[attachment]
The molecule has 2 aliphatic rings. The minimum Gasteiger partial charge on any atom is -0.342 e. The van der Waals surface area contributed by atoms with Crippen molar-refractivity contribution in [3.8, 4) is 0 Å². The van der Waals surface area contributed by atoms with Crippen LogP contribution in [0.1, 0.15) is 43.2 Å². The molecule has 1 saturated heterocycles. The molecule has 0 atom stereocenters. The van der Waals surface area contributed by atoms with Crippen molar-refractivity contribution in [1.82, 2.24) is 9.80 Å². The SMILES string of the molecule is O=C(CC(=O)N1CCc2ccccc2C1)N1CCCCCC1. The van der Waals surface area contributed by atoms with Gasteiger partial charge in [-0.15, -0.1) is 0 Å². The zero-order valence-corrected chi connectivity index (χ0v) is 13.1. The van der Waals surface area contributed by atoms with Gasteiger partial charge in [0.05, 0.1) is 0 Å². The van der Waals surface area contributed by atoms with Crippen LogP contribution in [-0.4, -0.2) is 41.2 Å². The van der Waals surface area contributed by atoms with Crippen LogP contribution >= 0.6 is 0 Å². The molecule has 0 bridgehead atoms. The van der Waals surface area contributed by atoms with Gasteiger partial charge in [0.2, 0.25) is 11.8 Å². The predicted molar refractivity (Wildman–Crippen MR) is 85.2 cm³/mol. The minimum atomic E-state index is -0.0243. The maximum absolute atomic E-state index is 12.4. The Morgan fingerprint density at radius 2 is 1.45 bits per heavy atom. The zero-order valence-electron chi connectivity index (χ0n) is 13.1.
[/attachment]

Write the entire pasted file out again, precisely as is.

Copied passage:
The molecule has 2 aliphatic rings. The minimum Gasteiger partial charge on any atom is -0.342 e. The van der Waals surface area contributed by atoms with Crippen molar-refractivity contribution in [3.8, 4) is 0 Å². The van der Waals surface area contributed by atoms with Crippen LogP contribution in [0.1, 0.15) is 43.2 Å². The molecule has 1 saturated heterocycles. The molecule has 0 atom stereocenters. The van der Waals surface area contributed by atoms with Crippen molar-refractivity contribution in [1.82, 2.24) is 9.80 Å². The SMILES string of the molecule is O=C(CC(=O)N1CCc2ccccc2C1)N1CCCCCC1. The van der Waals surface area contributed by atoms with Gasteiger partial charge in [-0.15, -0.1) is 0 Å². The zero-order valence-corrected chi connectivity index (χ0v) is 13.1. The van der Waals surface area contributed by atoms with Gasteiger partial charge in [0.05, 0.1) is 0 Å². The van der Waals surface area contributed by atoms with Crippen LogP contribution in [-0.4, -0.2) is 41.2 Å². The van der Waals surface area contributed by atoms with Crippen LogP contribution >= 0.6 is 0 Å². The molecule has 0 bridgehead atoms. The van der Waals surface area contributed by atoms with Gasteiger partial charge in [0.2, 0.25) is 11.8 Å². The predicted molar refractivity (Wildman–Crippen MR) is 85.2 cm³/mol. The minimum atomic E-state index is -0.0243. The maximum absolute atomic E-state index is 12.4. The Morgan fingerprint density at radius 2 is 1.45 bits per heavy atom. The zero-order valence-electron chi connectivity index (χ0n) is 13.1.